Jews don’t eat offal, do they? And that’s the whole point. For every rich Jewish family in Palermo, there was a dirt-poor Christian one whom they kept alive, by giving them every last scrap of offal every time they had an animal slaughtered for dinner.
The Catholics of Palermo used these poopy-tasting scraps to create a palatable menu which they relish to this day. Fast food in Palermo, which you buy on the street the way a New Yorker buys a hot dog, is exclusively made of offal. You can pick up spleen sandwiches (U pani ca meusa), small-intestine kebabs (stigghiola), or fried-subcutaneous-fat-chunks in a bun (frittola). If you want a ready meal from the supermarket your choices are limited in Sicily, but you can always find tongue and hoof salad salad. (I know, you want to know what it’s like eating a hoof, don’t you? It is like terrifically chewy jelly, with no taste.)
Well now, let’s change this offal subject and get back to the Jews.
Jewish charity did not stop at dishing out entrails to the needy. The oral history of Sicily passes down the memory that the rich and highly educated Jews sustained many impoverished Catholics with a wide range of charitable works.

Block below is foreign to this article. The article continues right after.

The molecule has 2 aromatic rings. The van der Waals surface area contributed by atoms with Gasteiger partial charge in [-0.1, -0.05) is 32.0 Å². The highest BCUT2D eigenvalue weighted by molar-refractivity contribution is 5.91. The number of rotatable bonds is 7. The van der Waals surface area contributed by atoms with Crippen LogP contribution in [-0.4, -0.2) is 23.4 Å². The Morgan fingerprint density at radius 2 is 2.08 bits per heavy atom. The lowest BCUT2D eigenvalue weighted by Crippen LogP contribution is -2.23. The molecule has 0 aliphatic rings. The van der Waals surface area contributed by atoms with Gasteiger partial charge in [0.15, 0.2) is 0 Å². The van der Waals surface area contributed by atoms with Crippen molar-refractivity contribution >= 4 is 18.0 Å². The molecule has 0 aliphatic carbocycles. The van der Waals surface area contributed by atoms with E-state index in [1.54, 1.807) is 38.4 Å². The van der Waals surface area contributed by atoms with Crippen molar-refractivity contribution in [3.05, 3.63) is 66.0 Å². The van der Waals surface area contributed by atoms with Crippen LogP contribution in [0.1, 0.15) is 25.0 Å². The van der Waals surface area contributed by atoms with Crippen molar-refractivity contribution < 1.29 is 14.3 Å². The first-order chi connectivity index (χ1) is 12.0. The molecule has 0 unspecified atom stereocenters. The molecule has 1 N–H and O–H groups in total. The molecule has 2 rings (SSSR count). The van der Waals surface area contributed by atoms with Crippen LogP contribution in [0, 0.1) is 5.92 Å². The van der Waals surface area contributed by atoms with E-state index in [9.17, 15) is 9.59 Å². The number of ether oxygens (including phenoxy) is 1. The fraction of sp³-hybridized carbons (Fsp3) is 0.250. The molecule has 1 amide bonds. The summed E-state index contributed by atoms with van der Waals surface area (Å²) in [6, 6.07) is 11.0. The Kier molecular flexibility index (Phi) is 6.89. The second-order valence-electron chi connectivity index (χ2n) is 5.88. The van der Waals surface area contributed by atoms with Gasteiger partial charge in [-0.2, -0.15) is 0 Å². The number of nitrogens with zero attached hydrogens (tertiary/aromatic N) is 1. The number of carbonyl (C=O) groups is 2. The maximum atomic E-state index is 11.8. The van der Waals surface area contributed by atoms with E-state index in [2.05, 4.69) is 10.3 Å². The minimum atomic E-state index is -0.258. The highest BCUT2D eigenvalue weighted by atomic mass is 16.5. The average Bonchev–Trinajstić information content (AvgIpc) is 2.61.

In the 13th century the Spanish took over Sicily, and brought the Spanish Inquisition with them. This was when persecution of the Jews began in earnest. They were fined, taxed to the hilt, and punished for perfoming maintenance work on their synagogue. In 1492 a Spanish edict declared Judaism was banned, so all Jews must leave, or convert. The Jews disappeared from Palermo.
Just when the rest of Europe was passing from the Dark Ages into the Renaissance, Sicily was truly entering its own Dark Ages. With the departure of the Jews, and the Muslims long gone, almost the entire educated class of Sicily vanished. The number of literate people fell to nearly nobody. There were almost no real doctors at all. Foreign diplomats and envoys could not find interpreters. The client families that depended on Jewish charity were left destitute and many must have starved.
The synagogue fell into dereliction, and eventually a church was built where it had stood. Eventually, the Catholics who remained in Palermo had so totally forgotten what being Jewish actually meant that they named the road where the synagogue once stood, “Mosque Street.”
Nowadays, there is a tiny revivial of Judaism as some Sicilian families discover their Jewish roots.
Q. What do Socrates and a spleen sandwich have in common?
A. They were both inspired by Jews!
I AM ON HOLIDAY IN ENGLAND TILL THE END OF AUGUST, BUT GREATLY LOOKING FORWARD TO READING YOUR COMMENTS AS SOON AS I CAN GET ONLINE!